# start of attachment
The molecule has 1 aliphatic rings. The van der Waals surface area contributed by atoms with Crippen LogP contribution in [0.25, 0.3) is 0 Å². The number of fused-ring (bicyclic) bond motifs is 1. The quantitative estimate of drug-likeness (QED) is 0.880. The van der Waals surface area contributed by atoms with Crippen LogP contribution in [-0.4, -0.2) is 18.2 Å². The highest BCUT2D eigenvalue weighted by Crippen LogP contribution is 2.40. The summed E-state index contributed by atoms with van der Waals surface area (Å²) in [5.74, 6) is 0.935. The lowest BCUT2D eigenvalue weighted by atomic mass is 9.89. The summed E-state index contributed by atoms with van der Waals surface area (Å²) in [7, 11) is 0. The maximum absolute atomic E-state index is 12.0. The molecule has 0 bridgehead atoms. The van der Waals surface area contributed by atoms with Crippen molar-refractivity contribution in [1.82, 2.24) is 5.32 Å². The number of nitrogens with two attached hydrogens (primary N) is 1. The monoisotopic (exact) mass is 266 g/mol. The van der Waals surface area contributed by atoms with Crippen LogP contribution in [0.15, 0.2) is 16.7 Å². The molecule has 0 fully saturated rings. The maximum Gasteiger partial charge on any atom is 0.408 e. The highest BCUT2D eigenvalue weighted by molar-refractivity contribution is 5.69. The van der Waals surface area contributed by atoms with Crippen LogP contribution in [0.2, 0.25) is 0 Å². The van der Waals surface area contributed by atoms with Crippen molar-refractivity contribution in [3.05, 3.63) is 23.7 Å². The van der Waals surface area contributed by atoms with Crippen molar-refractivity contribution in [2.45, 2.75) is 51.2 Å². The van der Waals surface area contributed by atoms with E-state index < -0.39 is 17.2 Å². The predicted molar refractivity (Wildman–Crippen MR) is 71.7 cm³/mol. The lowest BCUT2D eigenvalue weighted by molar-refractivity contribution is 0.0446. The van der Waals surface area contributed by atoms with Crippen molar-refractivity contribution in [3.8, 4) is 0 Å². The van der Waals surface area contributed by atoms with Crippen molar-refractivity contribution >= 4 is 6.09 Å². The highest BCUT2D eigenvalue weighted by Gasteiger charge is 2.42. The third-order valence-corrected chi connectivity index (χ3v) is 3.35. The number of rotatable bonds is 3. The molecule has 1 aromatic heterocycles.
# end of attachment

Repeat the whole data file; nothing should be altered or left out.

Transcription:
The molecule has 1 aliphatic rings. The van der Waals surface area contributed by atoms with Crippen LogP contribution in [0.25, 0.3) is 0 Å². The number of fused-ring (bicyclic) bond motifs is 1. The quantitative estimate of drug-likeness (QED) is 0.880. The van der Waals surface area contributed by atoms with Crippen LogP contribution in [-0.4, -0.2) is 18.2 Å². The highest BCUT2D eigenvalue weighted by Crippen LogP contribution is 2.40. The summed E-state index contributed by atoms with van der Waals surface area (Å²) in [5.74, 6) is 0.935. The lowest BCUT2D eigenvalue weighted by atomic mass is 9.89. The summed E-state index contributed by atoms with van der Waals surface area (Å²) in [7, 11) is 0. The maximum absolute atomic E-state index is 12.0. The molecule has 0 bridgehead atoms. The van der Waals surface area contributed by atoms with Crippen molar-refractivity contribution in [1.82, 2.24) is 5.32 Å². The number of nitrogens with two attached hydrogens (primary N) is 1. The monoisotopic (exact) mass is 266 g/mol. The van der Waals surface area contributed by atoms with Crippen LogP contribution in [0.15, 0.2) is 16.7 Å². The molecule has 0 fully saturated rings. The maximum Gasteiger partial charge on any atom is 0.408 e. The highest BCUT2D eigenvalue weighted by molar-refractivity contribution is 5.69. The van der Waals surface area contributed by atoms with Crippen LogP contribution in [0.2, 0.25) is 0 Å². The van der Waals surface area contributed by atoms with Crippen molar-refractivity contribution in [3.05, 3.63) is 23.7 Å². The van der Waals surface area contributed by atoms with Crippen molar-refractivity contribution in [2.45, 2.75) is 51.2 Å². The van der Waals surface area contributed by atoms with E-state index < -0.39 is 17.2 Å². The predicted molar refractivity (Wildman–Crippen MR) is 71.7 cm³/mol. The lowest BCUT2D eigenvalue weighted by molar-refractivity contribution is 0.0446. The van der Waals surface area contributed by atoms with Crippen molar-refractivity contribution in [3.8, 4) is 0 Å². The van der Waals surface area contributed by atoms with Crippen molar-refractivity contribution >= 4 is 6.09 Å². The highest BCUT2D eigenvalue weighted by Gasteiger charge is 2.42. The third-order valence-corrected chi connectivity index (χ3v) is 3.35. The number of rotatable bonds is 3. The molecule has 1 aromatic heterocycles.